Thomas Hunter (a Senior Node.js Engineer): I'd lean towards PHP as you're probably not going to benefit from any real-time communication, shared data between different users, etc. Also, if Node crashes, it could cause a lot of trouble, especially since most of what you are doing is transactional, but if one PHP execution fails, it's much less dangerous. There's also a lot of PHP eCommerce applications and libraries out there already that you could make use of.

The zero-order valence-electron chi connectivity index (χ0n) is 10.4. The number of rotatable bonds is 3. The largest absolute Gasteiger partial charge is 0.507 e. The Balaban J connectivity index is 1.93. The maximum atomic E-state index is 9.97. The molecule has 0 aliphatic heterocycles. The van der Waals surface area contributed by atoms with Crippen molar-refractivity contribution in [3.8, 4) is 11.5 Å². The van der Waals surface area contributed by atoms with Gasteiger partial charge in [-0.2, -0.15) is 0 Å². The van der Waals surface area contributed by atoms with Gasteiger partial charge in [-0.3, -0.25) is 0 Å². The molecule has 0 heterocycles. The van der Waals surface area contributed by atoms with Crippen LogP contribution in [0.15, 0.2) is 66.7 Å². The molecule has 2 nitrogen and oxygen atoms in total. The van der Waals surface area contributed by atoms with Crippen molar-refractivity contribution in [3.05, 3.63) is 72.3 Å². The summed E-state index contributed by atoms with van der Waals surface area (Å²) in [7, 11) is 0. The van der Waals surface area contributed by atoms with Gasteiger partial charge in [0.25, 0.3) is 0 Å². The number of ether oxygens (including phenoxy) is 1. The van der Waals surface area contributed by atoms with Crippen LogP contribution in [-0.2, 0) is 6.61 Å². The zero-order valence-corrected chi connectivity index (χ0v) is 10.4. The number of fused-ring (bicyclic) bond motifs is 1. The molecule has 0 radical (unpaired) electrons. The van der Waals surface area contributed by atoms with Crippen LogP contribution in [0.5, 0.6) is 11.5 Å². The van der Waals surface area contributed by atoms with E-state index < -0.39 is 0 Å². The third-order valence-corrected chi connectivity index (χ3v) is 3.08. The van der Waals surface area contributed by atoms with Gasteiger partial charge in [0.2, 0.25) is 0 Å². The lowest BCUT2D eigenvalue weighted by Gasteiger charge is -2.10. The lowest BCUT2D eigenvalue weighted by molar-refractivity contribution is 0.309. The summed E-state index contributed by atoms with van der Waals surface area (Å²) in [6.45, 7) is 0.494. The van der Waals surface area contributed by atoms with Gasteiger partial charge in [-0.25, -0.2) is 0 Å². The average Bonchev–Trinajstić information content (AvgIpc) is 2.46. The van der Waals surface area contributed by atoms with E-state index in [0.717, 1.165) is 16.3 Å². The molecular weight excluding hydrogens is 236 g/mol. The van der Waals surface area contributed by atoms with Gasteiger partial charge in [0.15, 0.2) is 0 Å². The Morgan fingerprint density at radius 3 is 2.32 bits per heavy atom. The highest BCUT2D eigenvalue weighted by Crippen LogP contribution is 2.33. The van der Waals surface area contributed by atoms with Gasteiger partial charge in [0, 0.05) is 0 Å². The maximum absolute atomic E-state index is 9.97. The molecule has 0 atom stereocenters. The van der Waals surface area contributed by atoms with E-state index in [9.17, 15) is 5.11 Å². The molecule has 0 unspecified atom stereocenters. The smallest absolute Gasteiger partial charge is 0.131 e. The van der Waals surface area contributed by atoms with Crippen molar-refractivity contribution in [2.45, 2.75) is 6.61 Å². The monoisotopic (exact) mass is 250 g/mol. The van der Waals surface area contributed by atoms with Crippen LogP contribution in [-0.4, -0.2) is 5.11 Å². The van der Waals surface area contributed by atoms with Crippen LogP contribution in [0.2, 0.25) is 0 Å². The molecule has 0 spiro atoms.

Juan (a developer with experience on Node.js, PHP, and Ruby): I developed an amazing and faster webRTC solution using Node.js and an astounding video portal using PHP that receives 1, 5 million visits every day; however I don’t think that I can achieve these projects’ goals by interchanging those technologies.
Laurens: I still doubt whether to use Node.js or native PHP sockets. Wouldn’t it make more sense to use default PHP instead of Node.js? As far as I know, Node.js is limited and barely has support for a good MYSQL connection, isn’t PHP more optimized for this? I know that Apache is slower than Node.js, but for what kind of application is it better to use Node.js? I do not have any idea of Node.js advantages over PHP Socket, perhaps the speed, but I will be using Nginx.